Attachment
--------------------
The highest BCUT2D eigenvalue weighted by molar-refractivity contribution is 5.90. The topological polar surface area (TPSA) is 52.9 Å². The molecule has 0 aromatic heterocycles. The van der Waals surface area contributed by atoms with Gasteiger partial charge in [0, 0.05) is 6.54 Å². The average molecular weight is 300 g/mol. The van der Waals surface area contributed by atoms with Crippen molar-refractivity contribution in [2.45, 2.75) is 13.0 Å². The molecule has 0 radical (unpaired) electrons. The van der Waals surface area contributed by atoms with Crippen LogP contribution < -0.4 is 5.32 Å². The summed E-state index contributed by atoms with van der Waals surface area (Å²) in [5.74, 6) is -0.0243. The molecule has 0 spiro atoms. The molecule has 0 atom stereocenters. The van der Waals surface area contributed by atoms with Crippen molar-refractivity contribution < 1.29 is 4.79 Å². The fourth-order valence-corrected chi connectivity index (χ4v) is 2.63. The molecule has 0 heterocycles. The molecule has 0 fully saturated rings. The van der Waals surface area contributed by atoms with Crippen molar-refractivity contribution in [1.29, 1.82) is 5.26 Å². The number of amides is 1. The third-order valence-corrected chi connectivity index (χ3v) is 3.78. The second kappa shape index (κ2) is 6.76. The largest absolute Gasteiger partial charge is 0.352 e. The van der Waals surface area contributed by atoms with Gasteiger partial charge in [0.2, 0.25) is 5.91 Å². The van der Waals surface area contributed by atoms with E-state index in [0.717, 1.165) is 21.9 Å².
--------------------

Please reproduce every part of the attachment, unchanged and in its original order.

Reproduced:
The highest BCUT2D eigenvalue weighted by molar-refractivity contribution is 5.90. The topological polar surface area (TPSA) is 52.9 Å². The molecule has 0 aromatic heterocycles. The van der Waals surface area contributed by atoms with Gasteiger partial charge in [0, 0.05) is 6.54 Å². The average molecular weight is 300 g/mol. The van der Waals surface area contributed by atoms with Crippen molar-refractivity contribution in [2.45, 2.75) is 13.0 Å². The molecule has 0 radical (unpaired) electrons. The van der Waals surface area contributed by atoms with Crippen LogP contribution < -0.4 is 5.32 Å². The summed E-state index contributed by atoms with van der Waals surface area (Å²) in [5.74, 6) is -0.0243. The molecule has 0 spiro atoms. The molecule has 0 atom stereocenters. The van der Waals surface area contributed by atoms with Crippen molar-refractivity contribution < 1.29 is 4.79 Å². The fourth-order valence-corrected chi connectivity index (χ4v) is 2.63. The molecule has 0 heterocycles. The molecule has 0 fully saturated rings. The van der Waals surface area contributed by atoms with Crippen molar-refractivity contribution in [1.29, 1.82) is 5.26 Å². The number of amides is 1. The third-order valence-corrected chi connectivity index (χ3v) is 3.78. The second kappa shape index (κ2) is 6.76. The largest absolute Gasteiger partial charge is 0.352 e. The van der Waals surface area contributed by atoms with Gasteiger partial charge in [0.2, 0.25) is 5.91 Å². The van der Waals surface area contributed by atoms with E-state index in [0.717, 1.165) is 21.9 Å².